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Earth Today | Islands in need of institutional strengthening for climate readiness

Published:Thursday | July 25, 2019 | 12:00 AM
Institutional strengthening is being prescribed for two islands of the Caribbean in the interest of their fisheries sector.

Institutional readiness as essential to climate change resilience building has been brought back on the front burner, courtesy of recent research work by the Caribbean Natural Resources Institute (CANARI).

The study focused in particular on the fisheries sectors of the United Kingdom Overseas Territories of Anguilla and Montserrat, which are “highly vulnerable” to climate variability and change.

“Typically, when we think of climate change adaptation, we focus on ecological measures, such as restoring the health of coral reef or mangrove ecosystems that support fisheries; or socio-economic measures, such as introducing alternative livelihoods, like aquaculture. Less often do we think of our ‘institutional readiness’ to undertake these adaptation actions,” CANARI said, in justifying the focus of the study.

Institutional readiness, as defined by the organisation, addresses the policies and plans, processes, mechanisms and resources that are in place to facilitate key functions for climate change adaptation.

“These functions include assessing the impacts of climate change, coordinating stakeholders and mobilising finance to implement actions within the fisheries sector. Institutional readiness is, therefore, the foundation of effective adaptation planning. Without this foundation, adaptation would be ad hoc and likely not make the best use of limited resources or have strategic impact,” the entity added in its report.

The study found that improvements are required for institutional strengthening in order to shore up the fisheries sector in both islands where, while small-scale, it contribute significantly to their respective economies.

In Anguilla, for example, CANARI found that there exists the risk of the island not benefiting from previous lessons learned, as there is no inventory of past and ongoing adaptation actions for the sector, despite multisectoral national assessments having been done to highlight vulnerabilities.

The study, which relied on desk reviews and interviews with key stakeholders, together with the World Resources Institutes’s Adaptation: Rapid Institutional Analysis toolkit, also found challenges with accessing information on the process for the prioritisation of adaptation financing for the sector, as well as information to inform “evidence-based and ecosystem-based approach to adaptation”.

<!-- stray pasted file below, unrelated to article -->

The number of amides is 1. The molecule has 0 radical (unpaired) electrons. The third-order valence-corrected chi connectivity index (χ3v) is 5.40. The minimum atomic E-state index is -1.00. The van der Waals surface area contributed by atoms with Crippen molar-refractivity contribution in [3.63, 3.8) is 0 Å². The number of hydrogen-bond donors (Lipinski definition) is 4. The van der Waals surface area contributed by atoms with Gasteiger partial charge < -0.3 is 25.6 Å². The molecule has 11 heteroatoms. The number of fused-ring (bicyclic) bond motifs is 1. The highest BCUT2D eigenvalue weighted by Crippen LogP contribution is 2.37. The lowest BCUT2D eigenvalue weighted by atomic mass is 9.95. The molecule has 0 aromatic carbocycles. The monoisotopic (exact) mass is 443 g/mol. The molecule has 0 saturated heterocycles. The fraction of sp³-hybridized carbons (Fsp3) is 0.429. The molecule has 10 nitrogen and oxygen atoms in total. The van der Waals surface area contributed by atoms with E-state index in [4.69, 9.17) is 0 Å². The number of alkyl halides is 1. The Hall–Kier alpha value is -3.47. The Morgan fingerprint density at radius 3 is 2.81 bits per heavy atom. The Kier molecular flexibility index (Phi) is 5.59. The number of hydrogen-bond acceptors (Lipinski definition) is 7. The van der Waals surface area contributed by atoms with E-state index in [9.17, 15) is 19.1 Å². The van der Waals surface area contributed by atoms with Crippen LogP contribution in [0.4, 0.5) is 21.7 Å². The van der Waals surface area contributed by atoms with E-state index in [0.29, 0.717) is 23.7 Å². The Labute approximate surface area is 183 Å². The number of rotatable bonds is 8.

Similar challenges were found in Montserrat. Among other things, the study described as “ad hoc” adaptation efforts for the fisheries sector. This is given that “effective integration of climate change adaptation and disaster risk management in the fisheries sector is limited by the absence of a formal National Fisheries Policy or Fisheries Management Plan and a formal National Ocean Governance Management Plan to provide strategic guidance”.

Among the key actions prescribed by CANARI to enhance institutional readiness in the two islands are:

- The finalisation and formal adoption of Anguilla’s Climate Change Policy to provide overarching guidance for climate change adaptation and mitigation;

- The adoption and implementation of Montserrat’s Climate Policy and Action Plan and the establishment of the National Climate Change Council, in keeping with its recommendation to improve coordination and mobilise resources for adaptation; and

- Improvement in institutional collaboration among stakeholders involved in fisheries management to build resilience, including the establishment of a Fisheries Advisory Committee in Anguilla.

The study also recommended the formalistaion of Oceans Governance Committee and development of a National Ocean Governance Management Plan, including the adoption of an ecosystem-based approach that integrates climate change adaptation, disaster risk management and sustainable fisheries management in Montserrat.

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